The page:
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Role of Amylin and its Receptors in Neurodegeneration

[ Vol. 14 , Issue. 4 ]


Wen Fu and Jack H. Jhamandas   Pages 338 - 345 ( 8 )


Amylin (islet amyloid polypeptide) and amyloid beta protein (Aβ), identified as proteinaceous deposits within the pancreas of diabetics and the brain of Alzheimer’s patients respectively, share many biophysical, physiological and neurotoxic properties. Although no specific “Aβ receptor” has been identified, emerging evidence suggests that the amylin receptor serves a putative target receptor for the actions of Aβ in the brain. The amylin receptor consists of a calcitonin receptor dimerized with receptor activity-modifying proteins and is widely distributed within central nervous system. Aβ can directly activate this G protein-coupled receptor and trigger multiple intracellular signal transduction messengers and pathways that include calcium, cAMP, ERK1/2 and Fos. Growing evidence suggests that amylin and amylin receptors are involved in many aspects of neurodegenerative pathophysiology. Developing therapeutic strategies aimed at modulating amylin receptor function may prove useful for treatment of neurodegenerative diseases such as Alzheimer’s disease.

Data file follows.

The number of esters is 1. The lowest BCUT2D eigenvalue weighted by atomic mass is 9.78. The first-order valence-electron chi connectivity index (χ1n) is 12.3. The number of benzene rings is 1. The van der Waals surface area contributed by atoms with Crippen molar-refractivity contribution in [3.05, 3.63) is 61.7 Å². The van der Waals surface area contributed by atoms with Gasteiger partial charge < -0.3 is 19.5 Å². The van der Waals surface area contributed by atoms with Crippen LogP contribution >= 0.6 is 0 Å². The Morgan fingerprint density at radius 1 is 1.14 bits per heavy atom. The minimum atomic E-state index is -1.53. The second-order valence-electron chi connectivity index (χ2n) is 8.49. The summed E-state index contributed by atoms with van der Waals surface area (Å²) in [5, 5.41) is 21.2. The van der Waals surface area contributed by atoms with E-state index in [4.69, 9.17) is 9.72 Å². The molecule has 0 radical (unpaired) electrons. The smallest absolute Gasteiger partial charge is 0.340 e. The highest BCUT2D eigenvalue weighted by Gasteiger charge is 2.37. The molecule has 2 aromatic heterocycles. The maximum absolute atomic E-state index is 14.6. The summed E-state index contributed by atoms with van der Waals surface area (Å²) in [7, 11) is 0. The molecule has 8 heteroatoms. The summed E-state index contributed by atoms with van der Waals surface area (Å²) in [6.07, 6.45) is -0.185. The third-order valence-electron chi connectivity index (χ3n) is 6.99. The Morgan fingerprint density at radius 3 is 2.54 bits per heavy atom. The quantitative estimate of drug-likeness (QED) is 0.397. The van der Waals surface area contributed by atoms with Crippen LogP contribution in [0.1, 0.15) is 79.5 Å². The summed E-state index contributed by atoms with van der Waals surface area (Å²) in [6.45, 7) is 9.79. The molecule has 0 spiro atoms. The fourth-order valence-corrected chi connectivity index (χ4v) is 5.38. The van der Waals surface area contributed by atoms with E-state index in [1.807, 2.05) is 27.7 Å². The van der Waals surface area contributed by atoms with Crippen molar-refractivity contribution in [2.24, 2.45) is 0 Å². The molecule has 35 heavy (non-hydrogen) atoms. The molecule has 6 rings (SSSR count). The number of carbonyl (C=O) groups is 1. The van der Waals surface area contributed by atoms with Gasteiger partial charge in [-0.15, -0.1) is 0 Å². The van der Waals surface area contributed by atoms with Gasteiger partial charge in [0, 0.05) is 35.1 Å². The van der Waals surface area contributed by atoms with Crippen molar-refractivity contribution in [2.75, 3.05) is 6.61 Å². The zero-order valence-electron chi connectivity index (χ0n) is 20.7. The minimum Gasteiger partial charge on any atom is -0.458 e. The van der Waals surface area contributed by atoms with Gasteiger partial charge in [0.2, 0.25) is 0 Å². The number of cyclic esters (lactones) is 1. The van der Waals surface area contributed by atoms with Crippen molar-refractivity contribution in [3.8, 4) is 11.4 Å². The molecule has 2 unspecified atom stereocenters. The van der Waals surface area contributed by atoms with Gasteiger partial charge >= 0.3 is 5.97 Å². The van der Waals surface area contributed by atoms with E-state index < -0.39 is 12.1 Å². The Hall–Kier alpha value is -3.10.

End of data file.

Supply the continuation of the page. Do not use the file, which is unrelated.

Alzheimer’s disease, amyloid β (Aβ) protein, calcitonin receptor, calcitonin gene related peptide, diabetes mellitus, human amylin, receptor activity-modifying proteins.


530 Heritage Medical Research Centre, Department of Medicine (Neurology), University of Alberta, Edmonton, Alberta, Canada.

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